Yes, we audiophiles >do< prefer a slight compromise in THD, w/minimal compromise in TIM distortion, and consider damping factors, slew factors and slew rates of components, some of us still prefer discrete components over IC op-amps. Yes, we do prefer valve/tube amplifiers for some applications over SS amps, yet at the same time we embrace digital where it makes sense to do so.
            Some of us prefer using tube based pre-amps for live vocals before going into a digital based stagebox on a digital system. Some of us prefer working in the analog realm in live sound, while others are more digital purists.

            By whatever definition you seem to think governs the proper use of the term, one thing audiophiles have in common is that they know what sounds good – not your beloved Apple-topian values. True audiophiles are those who seek to truly understand their equipment and why it works the way it does, but also prefer to have the latitude to modify/tweak their hardware to coax what they want out of it.

            Apple products, while good, are simply out of their element trying to cater to true audiophiles because they are designed by a company run by a close-minded myopic ‘my way or the highway’ CEO who seeks to impose his vision on everyone with shiny play-toy widget-thingies.

            If Apple were to try to spin off an ‘Apple Audio’ company – they’d be a spectacular FAIL in any product past the digital signal processing stages as soon as they hit DACs. Besides, they couldn’t even begin to pull it off in light of the competition they’d be facing from companies with far more experience then they have in audio, beyond any general consumer level, but could never cater to audiophiles of semi or prosumer levels.

            • willmore
            • 9 years ago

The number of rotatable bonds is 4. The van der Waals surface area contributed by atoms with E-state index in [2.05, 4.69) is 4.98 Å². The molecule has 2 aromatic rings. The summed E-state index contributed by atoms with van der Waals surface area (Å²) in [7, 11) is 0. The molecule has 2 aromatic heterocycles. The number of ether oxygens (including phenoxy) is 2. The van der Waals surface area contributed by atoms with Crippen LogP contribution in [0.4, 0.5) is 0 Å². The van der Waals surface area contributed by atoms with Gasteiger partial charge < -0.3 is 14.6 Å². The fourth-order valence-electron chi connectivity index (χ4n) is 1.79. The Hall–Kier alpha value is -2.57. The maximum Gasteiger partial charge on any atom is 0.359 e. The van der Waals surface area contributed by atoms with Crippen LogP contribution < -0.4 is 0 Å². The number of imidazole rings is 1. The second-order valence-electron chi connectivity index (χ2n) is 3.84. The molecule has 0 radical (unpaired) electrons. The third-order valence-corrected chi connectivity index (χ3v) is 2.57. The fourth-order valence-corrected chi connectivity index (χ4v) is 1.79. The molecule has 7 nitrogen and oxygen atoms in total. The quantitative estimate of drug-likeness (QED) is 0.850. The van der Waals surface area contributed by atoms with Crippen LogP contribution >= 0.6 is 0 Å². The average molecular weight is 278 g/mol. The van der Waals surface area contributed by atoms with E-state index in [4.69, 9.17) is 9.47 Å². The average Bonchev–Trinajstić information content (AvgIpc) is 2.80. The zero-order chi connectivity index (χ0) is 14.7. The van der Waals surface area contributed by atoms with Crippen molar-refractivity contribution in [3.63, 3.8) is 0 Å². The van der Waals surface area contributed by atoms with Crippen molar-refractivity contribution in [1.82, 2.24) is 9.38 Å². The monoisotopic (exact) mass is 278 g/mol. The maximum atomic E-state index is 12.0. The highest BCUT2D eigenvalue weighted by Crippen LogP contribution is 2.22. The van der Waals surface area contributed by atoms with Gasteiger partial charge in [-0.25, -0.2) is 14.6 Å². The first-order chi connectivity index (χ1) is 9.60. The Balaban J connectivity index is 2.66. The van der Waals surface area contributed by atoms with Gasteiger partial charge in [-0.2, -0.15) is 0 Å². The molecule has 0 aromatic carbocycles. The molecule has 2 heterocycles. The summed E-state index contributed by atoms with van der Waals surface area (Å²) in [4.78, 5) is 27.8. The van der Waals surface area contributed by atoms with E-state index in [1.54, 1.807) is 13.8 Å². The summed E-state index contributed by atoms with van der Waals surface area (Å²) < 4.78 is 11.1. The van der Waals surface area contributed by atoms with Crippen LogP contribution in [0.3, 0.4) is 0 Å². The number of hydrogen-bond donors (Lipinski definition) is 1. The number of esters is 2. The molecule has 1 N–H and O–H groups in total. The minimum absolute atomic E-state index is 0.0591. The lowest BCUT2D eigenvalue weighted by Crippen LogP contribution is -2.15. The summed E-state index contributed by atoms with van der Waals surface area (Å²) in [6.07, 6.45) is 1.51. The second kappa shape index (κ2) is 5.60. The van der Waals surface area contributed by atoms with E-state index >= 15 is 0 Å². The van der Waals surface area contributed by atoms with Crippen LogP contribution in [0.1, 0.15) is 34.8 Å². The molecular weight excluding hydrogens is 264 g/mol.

[b<]True audiophiles do NOT ignore objective measurements. They simply aren't totally/exclusively governed by them in purchasing decisions, nor should they be. You seem to be pitting audiophilism against objective 'purism' in some false dichotomy. It just doesn't work that way. Audiophiles who determine what is 'good sound' totally by scope readouts, and TIM/THD ratings are not true 'audiophiles', but misguided 'purists' in search of an ever elusive goal and are never truly content because they (more often than not) can't find what they want because they're such a dull lot overly concerned about 'specs'. In short, they're tail-wags-dog types.[/b<] That's very nicely said, but good writing doesn't sufficiently hide that you just said that "facts don't matter, our subjective beliefs do." [b<]Audiophiles generally tend to know what they want, and are governed more by subjective determinations. Although they value objective readout data, they aren't governed by them in making purchasing decisions for their listening environment. They use objective listening/testing to accurately quantify what their listening preferences are so as to be able to achieve those preferences in additional/future purchasing/integration decisions. They also tend to be micro-managerial at the component level, just as PC tweakers are.[/b<] Restated, "they want what they want and only use objective data to support their exisiting beliefs" in a nice case of confirmaiton bias. [b<]Yes, we ... [deleted]... prefer working in the analog realm in live sound, while others are more digital purists.[/b<] [b<]By whatever definition you seem to think governs the proper use of the term, one thing audiophiles have in common is that they know what sounds good - not your beloved Apple-topian values. True audiophiles are those who seek to truly understand their equipment and why it works the way it does, but also prefer to have the latitude to modify/tweak their hardware to coax what they want out of it.[/b<] You can keep putting airs on, but what you're saying is "we know what we want and data will not get in our way." You're also incorrect in thinking I'm an apple fan. [b<]Apple products, while good, are simply out of their element trying to cater to true audiophiles because they are designed by a company run by a close-minded myopic 'my way or the highway' CEO who seeks to impose his vision on everyone with shiny play-toy widget-thingies.[/b<] See, who ways we can't agree on some things? [b<]If Apple were to try to spin off an 'Apple Audio' company - they'd be a spectacular FAIL in any product past the digital signal processing stages as soon as they hit DACs. Besides, they couldn't even begin to pull it off in light of the competition they'd be facing from companies with far more experience then they have in audio, beyond any general consumer level, but could never cater to audiophiles of semi or prosumer levels.[/b<] Here, we would disagree. I think apple will probably sell a lot of anything they design. For two reasons. First, becuase they'd find a way to integrate it into their existing products in some arguably useful way. Secondly, because they'd put it in a brushed Al box with a glowing apple on it. That's worked for them so far.